The melamine milk scandal

21 September 2008 The chemistry - updated 3 Oct.

Making news headlines this week the 2008 baby milk scandal similarly themes as the 2007 pet food recalls and part of a larger topic of poor Chinese business practises. In this scandal, milk has been found to be deliberately spiked with the compound melamine as a result of which many infants have become ill and some even tragically died. Chinese farmers dilute milk they sell to processing plants for an additional profit and as milk is primarily tested for nitrogen content, the farmers make up for the loss of nitrogen by adding a very nitrogen-rich compound to the milk which is melamine.

The journalists are very brief on the chemical details but trying to get some chemical background information is not that easy and certainly the scientific literature is not very helpfull (my library does not exactly subscribe to such journals as journal of food protection or journal of diary science). So with the combined power of search engines, wikipedia and some educated guesses this is a milk / melamine update.

The nitrogen content of milk is made up of casein protein and whey protein both of which give the nutritional value. Non-protein nitrogen sources are ammonia, urea, creatine, creatinine, uric acid, orotic acid, peptides, hippuric acid and several amino acids. A typical milk sample will contain 87% water, true protein (TP) 3% , crude protein (CP) 3.10% and casein 2.6% link. These figures are surprisingly stable regardless of cow brand or cow nationality.

The melamine contamination scandal concerns both regular milk and milk powder. One liquid milk sample was found to contain 8.4 milligrams of melamine per kg Link. With a crude protein content of 3.1% per kilogram milk, it is theoretically possible to disguise up to 40% dilution with an added 3 gram of melamine which is also the maximum solubility of melamine in water.

The Kjeldahl method is very indiscriminate and simply tests for all nitrogen present. Crude protein (CP) is the Kjeldahl N multiplied by 6.38 and includes protein and non-protein sources. Apparently the Kjeldal method is is the only method used in Chinese quality labs and that's where all the trouble started. At least two methods exist that specifically target TP and not used by the Chinese: Udy dye colorimetry and infrared reflectance.

The Udy dye (Udy is the name of the company selling the method) (Link) is the
azo dye Acid Orange 12 and a close cousin of methyl orange which specifically binds to protein causing it to precipitate. The remaining azo dye is then determined by colorimetry. The website states the method will discriminate against any non-protein source but it would be interesting to examine if it interacts with melamine.

Another option is examination of melamine content directly, preferably by one cheap and simple method that can also be used those people affected the worst. A very old method published in 1954 is simple paper chromatography (J.E. Milks DOI (eluent BuOH/EtOH/water 4:1:1 staining with dimethylaminobenzaldehyde) but that method cannot be very sensitive. The US FDA has a protocol ased on GC-MS for the quantification of melamine, ammeline, ammelide and cyanuric Acid link. Other methods based exist based on LC-MS. On the other side of the technology spectrum (and lot easier to use than any MS technique), at least two companies supply tests based on enzyme-linked immunosorbent assay ELISA: Romer labs link and Abraxis link. All these methods have been developed in response of the pet food scandal but not necessarily optimized for milk. There is much ado about molecular sensors in the scientific literature but surprisingly melamine is not a target.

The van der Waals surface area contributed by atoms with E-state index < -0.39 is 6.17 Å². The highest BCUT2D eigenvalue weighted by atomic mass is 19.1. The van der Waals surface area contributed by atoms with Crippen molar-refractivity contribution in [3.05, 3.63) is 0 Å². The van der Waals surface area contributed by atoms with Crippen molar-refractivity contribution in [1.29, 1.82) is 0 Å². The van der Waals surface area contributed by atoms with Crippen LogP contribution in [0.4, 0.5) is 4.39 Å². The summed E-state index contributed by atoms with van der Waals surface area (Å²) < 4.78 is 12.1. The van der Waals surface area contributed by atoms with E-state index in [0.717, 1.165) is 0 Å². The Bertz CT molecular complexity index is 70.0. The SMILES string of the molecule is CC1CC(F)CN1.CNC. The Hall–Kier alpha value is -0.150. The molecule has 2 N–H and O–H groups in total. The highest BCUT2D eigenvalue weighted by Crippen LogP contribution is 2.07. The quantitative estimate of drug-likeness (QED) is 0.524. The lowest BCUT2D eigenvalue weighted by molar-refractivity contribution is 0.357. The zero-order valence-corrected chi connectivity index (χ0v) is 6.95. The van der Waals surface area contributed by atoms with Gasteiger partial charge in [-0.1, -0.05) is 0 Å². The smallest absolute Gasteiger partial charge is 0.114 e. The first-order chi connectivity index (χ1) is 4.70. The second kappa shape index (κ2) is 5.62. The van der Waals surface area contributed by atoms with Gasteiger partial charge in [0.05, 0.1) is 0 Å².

Even if Chinese milk quality control will eventually catch up with melamine the nagging question remains why the Chinese milk plants apparently did not simple test for water content of milk supplies coming into the plant. Measuring water content is easy and although drying out seems straightforward (as anyone who left pan of milk on the stove for too long a can attest to)
freezing point depression appears to be the preferred method Link . The addition of 10% water to milk will universally reduce the freezing point of the mixture from -0.510°C to 0.459°C. And even if the plant did not check water content in the laboratory beforehand the manager would be surprised to find much less milk powder production than he had bargained for.

Update (25 September 2008). Reuters report that poor quality cow feed (causing low nitrogen content) is at the heart of the problem (Link). Also cited local costs for testing for melamine in milk: 145 US dollars.
Correction: Changed calorimetry to colorimetry (many thanks to vigilant reader).
Correction: taking 3.1% crude protein and 3 g/L solubility it is possible to dilute up to 40% (again thanks to reader comment)